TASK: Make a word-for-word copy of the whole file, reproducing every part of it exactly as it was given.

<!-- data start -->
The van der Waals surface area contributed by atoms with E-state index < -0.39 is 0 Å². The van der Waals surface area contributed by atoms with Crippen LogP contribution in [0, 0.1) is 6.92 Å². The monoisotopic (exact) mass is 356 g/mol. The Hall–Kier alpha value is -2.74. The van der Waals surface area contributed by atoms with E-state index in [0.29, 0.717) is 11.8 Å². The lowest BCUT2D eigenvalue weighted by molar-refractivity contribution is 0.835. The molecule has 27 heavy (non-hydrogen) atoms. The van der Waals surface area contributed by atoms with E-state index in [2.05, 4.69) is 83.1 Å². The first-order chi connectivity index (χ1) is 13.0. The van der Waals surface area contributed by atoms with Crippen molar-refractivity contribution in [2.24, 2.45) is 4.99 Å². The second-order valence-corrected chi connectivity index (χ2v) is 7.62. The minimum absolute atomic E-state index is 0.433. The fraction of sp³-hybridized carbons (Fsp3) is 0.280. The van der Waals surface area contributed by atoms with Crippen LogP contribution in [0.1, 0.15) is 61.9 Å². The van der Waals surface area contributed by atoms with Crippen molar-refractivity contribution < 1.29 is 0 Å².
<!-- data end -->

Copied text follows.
The van der Waals surface area contributed by atoms with E-state index < -0.39 is 0 Å². The van der Waals surface area contributed by atoms with Crippen LogP contribution in [0, 0.1) is 6.92 Å². The monoisotopic (exact) mass is 356 g/mol. The Hall–Kier alpha value is -2.74. The van der Waals surface area contributed by atoms with E-state index in [0.29, 0.717) is 11.8 Å². The lowest BCUT2D eigenvalue weighted by molar-refractivity contribution is 0.835. The molecule has 27 heavy (non-hydrogen) atoms. The van der Waals surface area contributed by atoms with E-state index in [2.05, 4.69) is 83.1 Å². The first-order chi connectivity index (χ1) is 13.0. The van der Waals surface area contributed by atoms with Crippen molar-refractivity contribution in [2.24, 2.45) is 4.99 Å². The second-order valence-corrected chi connectivity index (χ2v) is 7.62. The minimum absolute atomic E-state index is 0.433. The fraction of sp³-hybridized carbons (Fsp3) is 0.280. The van der Waals surface area contributed by atoms with Crippen LogP contribution in [0.1, 0.15) is 61.9 Å². The van der Waals surface area contributed by atoms with Crippen molar-refractivity contribution < 1.29 is 0 Å².